Ready to reach your target customer efficiently and effectively? A buyer persona is the right place to start.
Steve Hartman, a CBS reporter, gained fame for his strategy of finding interesting stories. He closed his eyes and tossed a dart at a map to determine his next destination.
Then, he jumped into an RV and traveled to the new city. While he did find a lot of unique tales on his journey, the same strategy is pretty ineffective for a marketer, but more often than not, it is the chosen method.
You need to find the right customer for your products or services, but you can’t reach your goals without creating a map and marking the destination.
So, instead of driving right to your customer's door and delivering exactly what they need, you are closing your eyes, tossing a dart and praying it lands in the right place.
We want to teach you a new strategy, and it requires taking the time to know your buyers (or destination). The process may seem daunting at first, but the following steps will help you design a buyer persona that tackles projects with ease.
The buyer persona influences everything.
Before you start the process, it is important to know exactly what it is and why you should care about buyer personas.
Of course, it is the destination, but it also guides every aspect of content creation including offers, downloadable content, website design, email blasts, chosen social media platforms and blogs.
The buyer persona is the core of inbound marketing. Without it, you are marketing blindly.
It is a fictional representation of your ideal customer, but it is based on the facts you find while working through the design process.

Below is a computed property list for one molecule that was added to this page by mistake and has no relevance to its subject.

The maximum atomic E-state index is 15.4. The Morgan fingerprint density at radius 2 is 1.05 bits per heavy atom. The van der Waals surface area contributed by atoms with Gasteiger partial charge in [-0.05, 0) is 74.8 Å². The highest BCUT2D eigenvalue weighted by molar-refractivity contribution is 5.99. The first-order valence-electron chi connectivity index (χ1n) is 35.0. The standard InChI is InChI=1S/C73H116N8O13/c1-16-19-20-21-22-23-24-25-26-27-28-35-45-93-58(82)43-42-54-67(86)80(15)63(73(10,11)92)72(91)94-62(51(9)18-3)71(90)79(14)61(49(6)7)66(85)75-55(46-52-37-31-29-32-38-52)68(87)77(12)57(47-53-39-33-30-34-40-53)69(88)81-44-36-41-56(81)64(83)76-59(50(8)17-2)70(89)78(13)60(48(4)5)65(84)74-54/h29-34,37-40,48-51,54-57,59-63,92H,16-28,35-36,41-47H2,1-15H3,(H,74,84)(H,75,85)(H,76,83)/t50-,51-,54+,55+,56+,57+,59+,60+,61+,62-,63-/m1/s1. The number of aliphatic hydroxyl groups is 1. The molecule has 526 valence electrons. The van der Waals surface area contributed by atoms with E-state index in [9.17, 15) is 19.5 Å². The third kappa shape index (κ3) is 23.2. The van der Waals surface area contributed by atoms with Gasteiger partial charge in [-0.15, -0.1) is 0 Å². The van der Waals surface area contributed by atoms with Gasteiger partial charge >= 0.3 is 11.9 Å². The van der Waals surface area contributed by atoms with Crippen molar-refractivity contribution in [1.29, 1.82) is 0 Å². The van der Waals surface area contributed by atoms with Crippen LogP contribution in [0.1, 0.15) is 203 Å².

Try to avoid the common buyer persona mistakes.
- It’s a story, not facts: The buyer persona designing process involves gaining insights about your customers. However, don’t fall into the trap of having a large list of facts. The goal is to write a story about their life, worries, hopes and goals.
- Don’t make assumptions: It’s tempting to write a story about your ideal customer, but that isn’t what you need. Instead, talk to the marketing and sales team, analyze revenue and talk to existing and former clients to learn the actual customer (not just the customer you want).
- Revisit the persona often: Your customer’s life is ever changing, and so is your buyer persona. Schedule time to re-evaluate the narrative regularly and tweak it as necessary.
Equipped with the knowledge of why your buyer persona is so important and how to avoid the common mistakes, it is time to start the simple five-step process.
Step 1: Start with simple questions to guide the process.
It’s time to get really curious about the life of your customers. A few questions can help you really determine what they care about, and consequently, what you should create for them.
- What is the typical day of your customer?
- What is their role or title?
- What tools do they use regularly?
- What is their industry and the size of their company?
- What does success mean in their job?
- What are their biggest challenges?
- What publications do their read regularly?
- What are their demographics?
- How do they prefer to interact (email, social media or text etc)?
Tailor questions to fit your industry. Avoid broad answers by having more specific questions that will result in an abundance of details.
Step 2: Leverage social media.
You can find the answers you are looking for through a variety of methods including social media, asking customers and talking with your team.
The first step might be general research on your social media platforms. The analytics offered on Facebook and Twitter can tell you a lot about who is following your brand, some of the problems they may have and what questions you can answer.
The insights tab on your Facebook page gives you a detailed look who is checking out your information including their age range, gender and location.
Document the results and conduct research on the demographics viewing your page.
Popular posts may also give insight into your customer's’ problems and type of solutions they are seeking.
Step 3: Start asking your customers.
Ideally, you can have a one-on-one conversation or a focus group with your customers. You can do research, make assumptions and talk to employees all year long, but you will consistently find the most significant insights by speaking with your customers.